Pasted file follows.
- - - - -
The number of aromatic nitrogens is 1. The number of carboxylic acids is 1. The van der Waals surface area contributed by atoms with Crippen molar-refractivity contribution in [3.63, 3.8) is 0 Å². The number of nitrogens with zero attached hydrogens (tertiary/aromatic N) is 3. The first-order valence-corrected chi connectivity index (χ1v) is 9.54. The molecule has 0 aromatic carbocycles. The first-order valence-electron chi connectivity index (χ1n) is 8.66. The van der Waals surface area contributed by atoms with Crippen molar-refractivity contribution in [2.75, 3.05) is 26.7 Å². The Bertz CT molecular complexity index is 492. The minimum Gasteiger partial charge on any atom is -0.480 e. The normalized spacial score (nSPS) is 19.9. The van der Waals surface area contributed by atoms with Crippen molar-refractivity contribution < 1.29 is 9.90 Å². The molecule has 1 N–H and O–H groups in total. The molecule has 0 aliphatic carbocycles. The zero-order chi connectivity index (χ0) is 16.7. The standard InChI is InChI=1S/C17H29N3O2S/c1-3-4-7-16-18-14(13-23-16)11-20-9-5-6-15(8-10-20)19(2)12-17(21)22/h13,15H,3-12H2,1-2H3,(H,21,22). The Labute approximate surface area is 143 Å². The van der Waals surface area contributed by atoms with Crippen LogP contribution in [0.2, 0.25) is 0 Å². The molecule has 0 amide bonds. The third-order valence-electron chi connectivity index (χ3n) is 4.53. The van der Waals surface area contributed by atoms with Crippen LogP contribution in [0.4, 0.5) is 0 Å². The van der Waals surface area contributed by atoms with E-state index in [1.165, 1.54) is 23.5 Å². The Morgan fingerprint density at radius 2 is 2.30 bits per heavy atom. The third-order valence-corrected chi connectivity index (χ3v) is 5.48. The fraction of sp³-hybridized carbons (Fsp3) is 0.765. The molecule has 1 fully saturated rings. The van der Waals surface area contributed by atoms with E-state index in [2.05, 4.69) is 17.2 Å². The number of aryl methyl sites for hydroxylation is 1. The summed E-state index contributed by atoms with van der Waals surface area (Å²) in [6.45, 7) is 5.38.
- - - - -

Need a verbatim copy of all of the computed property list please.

The number of aromatic nitrogens is 1. The number of carboxylic acids is 1. The van der Waals surface area contributed by atoms with Crippen molar-refractivity contribution in [3.63, 3.8) is 0 Å². The number of nitrogens with zero attached hydrogens (tertiary/aromatic N) is 3. The first-order valence-corrected chi connectivity index (χ1v) is 9.54. The molecule has 0 aromatic carbocycles. The first-order valence-electron chi connectivity index (χ1n) is 8.66. The van der Waals surface area contributed by atoms with Crippen molar-refractivity contribution in [2.75, 3.05) is 26.7 Å². The Bertz CT molecular complexity index is 492. The minimum Gasteiger partial charge on any atom is -0.480 e. The normalized spacial score (nSPS) is 19.9. The van der Waals surface area contributed by atoms with Crippen molar-refractivity contribution < 1.29 is 9.90 Å². The molecule has 1 N–H and O–H groups in total. The molecule has 0 aliphatic carbocycles. The zero-order chi connectivity index (χ0) is 16.7. The standard InChI is InChI=1S/C17H29N3O2S/c1-3-4-7-16-18-14(13-23-16)11-20-9-5-6-15(8-10-20)19(2)12-17(21)22/h13,15H,3-12H2,1-2H3,(H,21,22). The Labute approximate surface area is 143 Å². The van der Waals surface area contributed by atoms with Crippen LogP contribution in [0.2, 0.25) is 0 Å². The molecule has 0 amide bonds. The third-order valence-electron chi connectivity index (χ3n) is 4.53. The van der Waals surface area contributed by atoms with Crippen LogP contribution in [0.4, 0.5) is 0 Å². The van der Waals surface area contributed by atoms with E-state index in [1.165, 1.54) is 23.5 Å². The Morgan fingerprint density at radius 2 is 2.30 bits per heavy atom. The third-order valence-corrected chi connectivity index (χ3v) is 5.48. The fraction of sp³-hybridized carbons (Fsp3) is 0.765. The molecule has 1 fully saturated rings. The van der Waals surface area contributed by atoms with E-state index in [2.05, 4.69) is 17.2 Å². The number of aryl methyl sites for hydroxylation is 1. The summed E-state index contributed by atoms with van der Waals surface area (Å²) in [6.45, 7) is 5.38.